Veterans Advocacy Legal Organization Hosts Lt. Gen. Charles D. Luckey, Offers CLE Symposium

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An upcoming campus talk by the Army Reserve chief and a Festival of Legal Learning symposium will support the education and outreach goals of the Veterans Advocacy Legal Organization (VALOR) at UNC School of Law.

VALOR began coordinating the visit by Lt. Gen. Charles D. Luckey, chief of the U.S. Army Reserve and commanding general of the Army Reserve Command last October. His talk, part of VALOR’s speaker series, will be at noon Feb. 14 in room 5042 and will include lunch. Luckey’s address and a coffee hour at 11 a.m. in the Marion A. Cowell Boardroom are open to Carolina Law students, faculty and staff.

On Feb. 10, 1:30-6 p.m., VALOR and Carolina Law will co-sponsor a veterans’ symposium with four sessions on timely issues at UNC’s annual Festival of Legal Learning, which is free for students.  

Lt. Gen. Luckey is a partner with the law firm Blanco Tackabery & Matamoros in Winston-Salem. Luckey’s wife, Julie, is also a lawyer and is a 1990 graduate of Carolina Law.

“Lt. Gen. Luckey’s demonstration of excelling in his legal profession while still prioritizing service to his community and country will help inspire our future lawyers and leaders at UNC,” VALOR president Rachel Jennings 3L says. “We sincerely hope that exposure to our service members’ selflessness encourages others to either join the ranks themselves, directly support those who have, or transfer that spirit of selflessness to another worthy cause.”

Luckey, a former Army judge advocate who began his military career as an infantry officer, served three combat tours over the years. Now he leads a force of more than 200,000 soldiers and civilians around the world. He has headquarters at both Fort Bragg, N.C., and Fort Belvoir, Virginia.

While at UNC, Luckey also will visit the ROTC Armory.

In another VALOR initiative to raise awareness, the veterans’ symposium at the Festival of Legal Learning will include sessions on recent state and federal laws and programs that affect veterans, how certain constitutional provisions apply to veterans, and Veterans Treatment Courts, which often involve veterans with issues that stem from traumatic brain injuries or post-traumatic stress.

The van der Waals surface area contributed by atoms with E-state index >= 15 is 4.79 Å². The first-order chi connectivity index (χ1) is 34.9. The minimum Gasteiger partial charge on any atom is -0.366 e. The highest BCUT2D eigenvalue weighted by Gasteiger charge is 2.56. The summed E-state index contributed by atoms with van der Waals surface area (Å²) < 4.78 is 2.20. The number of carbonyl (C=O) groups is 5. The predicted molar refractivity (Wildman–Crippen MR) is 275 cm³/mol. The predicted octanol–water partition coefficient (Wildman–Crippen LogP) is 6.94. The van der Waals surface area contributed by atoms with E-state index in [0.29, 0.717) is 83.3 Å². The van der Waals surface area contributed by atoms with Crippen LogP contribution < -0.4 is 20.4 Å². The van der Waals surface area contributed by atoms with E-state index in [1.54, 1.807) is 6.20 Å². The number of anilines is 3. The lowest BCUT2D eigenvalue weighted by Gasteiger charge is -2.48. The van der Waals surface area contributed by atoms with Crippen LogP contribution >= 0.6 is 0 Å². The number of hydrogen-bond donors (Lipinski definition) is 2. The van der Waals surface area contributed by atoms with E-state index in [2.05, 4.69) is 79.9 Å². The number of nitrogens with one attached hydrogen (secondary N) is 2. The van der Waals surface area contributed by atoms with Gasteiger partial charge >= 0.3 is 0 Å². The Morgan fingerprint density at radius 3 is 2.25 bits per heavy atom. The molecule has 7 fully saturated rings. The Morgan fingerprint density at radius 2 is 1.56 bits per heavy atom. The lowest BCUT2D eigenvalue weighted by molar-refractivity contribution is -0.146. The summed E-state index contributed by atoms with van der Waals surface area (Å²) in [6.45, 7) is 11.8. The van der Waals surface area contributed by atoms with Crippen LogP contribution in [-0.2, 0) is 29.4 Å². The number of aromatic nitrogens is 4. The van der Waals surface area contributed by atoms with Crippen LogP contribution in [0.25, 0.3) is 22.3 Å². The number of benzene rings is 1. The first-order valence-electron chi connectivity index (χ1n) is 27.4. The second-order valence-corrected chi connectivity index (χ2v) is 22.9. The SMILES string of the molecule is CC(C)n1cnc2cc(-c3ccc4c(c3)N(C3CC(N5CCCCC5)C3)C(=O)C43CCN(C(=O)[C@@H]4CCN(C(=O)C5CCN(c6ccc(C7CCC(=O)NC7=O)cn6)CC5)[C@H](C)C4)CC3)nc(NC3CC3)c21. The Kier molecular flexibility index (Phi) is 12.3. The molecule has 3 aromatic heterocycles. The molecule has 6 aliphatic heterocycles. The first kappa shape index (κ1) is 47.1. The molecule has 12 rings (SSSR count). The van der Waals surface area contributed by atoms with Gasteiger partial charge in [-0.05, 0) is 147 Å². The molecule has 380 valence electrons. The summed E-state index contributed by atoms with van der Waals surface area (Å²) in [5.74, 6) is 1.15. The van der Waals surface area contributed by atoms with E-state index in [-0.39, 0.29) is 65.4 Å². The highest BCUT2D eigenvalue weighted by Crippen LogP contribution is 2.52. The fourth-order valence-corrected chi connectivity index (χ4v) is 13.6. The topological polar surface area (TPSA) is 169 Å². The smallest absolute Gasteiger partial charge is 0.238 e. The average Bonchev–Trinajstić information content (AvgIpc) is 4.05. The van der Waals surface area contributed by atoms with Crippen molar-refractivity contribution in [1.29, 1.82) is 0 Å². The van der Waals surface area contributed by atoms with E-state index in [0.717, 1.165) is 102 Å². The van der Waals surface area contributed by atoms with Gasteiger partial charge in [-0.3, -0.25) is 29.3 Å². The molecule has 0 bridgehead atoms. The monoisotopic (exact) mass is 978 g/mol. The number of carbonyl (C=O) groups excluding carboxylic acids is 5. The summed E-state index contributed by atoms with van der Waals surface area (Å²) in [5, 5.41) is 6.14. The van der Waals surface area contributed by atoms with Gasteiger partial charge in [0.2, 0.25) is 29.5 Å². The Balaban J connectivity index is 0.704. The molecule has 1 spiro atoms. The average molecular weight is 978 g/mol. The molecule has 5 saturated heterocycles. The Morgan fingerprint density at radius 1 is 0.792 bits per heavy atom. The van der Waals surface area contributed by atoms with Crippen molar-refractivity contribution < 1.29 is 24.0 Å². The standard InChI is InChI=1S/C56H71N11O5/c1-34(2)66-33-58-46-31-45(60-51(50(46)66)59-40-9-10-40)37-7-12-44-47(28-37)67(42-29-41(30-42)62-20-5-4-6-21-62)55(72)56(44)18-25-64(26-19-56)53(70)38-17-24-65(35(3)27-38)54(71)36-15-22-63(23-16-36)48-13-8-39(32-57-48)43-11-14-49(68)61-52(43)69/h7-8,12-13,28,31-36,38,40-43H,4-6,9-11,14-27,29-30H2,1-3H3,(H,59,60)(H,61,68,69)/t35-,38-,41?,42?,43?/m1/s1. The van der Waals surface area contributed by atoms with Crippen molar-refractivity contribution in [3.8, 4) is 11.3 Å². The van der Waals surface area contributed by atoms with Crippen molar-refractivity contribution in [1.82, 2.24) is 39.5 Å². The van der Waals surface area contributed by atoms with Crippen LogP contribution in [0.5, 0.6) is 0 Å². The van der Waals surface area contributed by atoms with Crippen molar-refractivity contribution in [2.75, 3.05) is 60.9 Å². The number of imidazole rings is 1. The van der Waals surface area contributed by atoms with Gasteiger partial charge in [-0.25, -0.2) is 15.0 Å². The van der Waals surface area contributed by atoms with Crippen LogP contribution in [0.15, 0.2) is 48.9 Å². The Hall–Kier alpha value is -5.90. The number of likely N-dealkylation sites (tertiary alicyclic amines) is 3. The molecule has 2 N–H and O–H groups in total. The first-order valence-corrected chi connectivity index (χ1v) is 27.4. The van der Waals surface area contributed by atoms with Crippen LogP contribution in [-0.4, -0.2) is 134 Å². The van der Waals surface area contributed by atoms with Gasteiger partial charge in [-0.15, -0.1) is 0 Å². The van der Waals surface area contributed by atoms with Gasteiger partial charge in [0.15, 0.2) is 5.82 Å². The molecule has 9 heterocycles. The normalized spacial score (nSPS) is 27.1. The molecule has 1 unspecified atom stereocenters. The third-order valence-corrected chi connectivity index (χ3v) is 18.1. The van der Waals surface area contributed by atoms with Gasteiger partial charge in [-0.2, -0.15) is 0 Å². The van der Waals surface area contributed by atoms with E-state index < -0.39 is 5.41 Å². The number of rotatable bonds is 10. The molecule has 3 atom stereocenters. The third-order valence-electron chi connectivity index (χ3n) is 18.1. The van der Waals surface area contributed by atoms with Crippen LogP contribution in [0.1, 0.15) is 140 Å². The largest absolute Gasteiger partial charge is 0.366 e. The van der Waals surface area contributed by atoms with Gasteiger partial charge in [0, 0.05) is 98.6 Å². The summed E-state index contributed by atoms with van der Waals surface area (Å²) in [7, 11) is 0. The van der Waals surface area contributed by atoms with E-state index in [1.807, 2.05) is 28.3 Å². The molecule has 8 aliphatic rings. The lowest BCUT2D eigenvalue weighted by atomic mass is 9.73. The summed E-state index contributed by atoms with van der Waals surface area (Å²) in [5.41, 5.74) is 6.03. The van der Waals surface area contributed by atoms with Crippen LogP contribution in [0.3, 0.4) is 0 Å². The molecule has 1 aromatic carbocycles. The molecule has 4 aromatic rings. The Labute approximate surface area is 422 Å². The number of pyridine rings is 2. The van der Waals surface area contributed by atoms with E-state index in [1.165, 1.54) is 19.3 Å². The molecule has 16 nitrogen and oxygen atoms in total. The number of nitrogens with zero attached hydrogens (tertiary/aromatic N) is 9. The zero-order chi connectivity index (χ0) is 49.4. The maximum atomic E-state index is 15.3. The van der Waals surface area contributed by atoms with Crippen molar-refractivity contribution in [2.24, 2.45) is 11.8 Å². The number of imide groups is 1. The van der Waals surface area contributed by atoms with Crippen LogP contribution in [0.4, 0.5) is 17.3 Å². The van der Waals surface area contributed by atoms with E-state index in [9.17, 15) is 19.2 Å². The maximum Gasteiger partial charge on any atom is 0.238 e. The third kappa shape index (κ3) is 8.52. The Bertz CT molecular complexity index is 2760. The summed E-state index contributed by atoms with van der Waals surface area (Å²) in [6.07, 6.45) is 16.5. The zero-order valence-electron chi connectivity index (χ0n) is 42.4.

A fourth session will address relevant issues for lawyers when they represent veterans. Among the panelists will be Jessica Marsden, an Equal Justice Works Fellow who supervises Carolina Law’s Veterans Legal Assistance Project. The project, which began this semester, helps clients with civil matters related to military service.

Rachel Jennings 3L

“VALOR hopes the symposium will increase awareness of the issues veterans face, the ways lawyers can serve veterans through the law, and the differences between the military and civilian justice systems,” Jennings says. “We hope to encourage lawyers to use their positions to support veterans across the state, both by providing individual legal representation to veterans in need and by furthering broader initiatives that benefit veterans, including promoting Veterans Treatment Courts and lobbying for legislation that positively affects veterans.”

VALOR, established at UNC in 2014, has about 100 members who are military-affiliated students and supporters. The organization provides pro bono legal services to area veterans, in addition to its other initiatives.

-February 8, 2017

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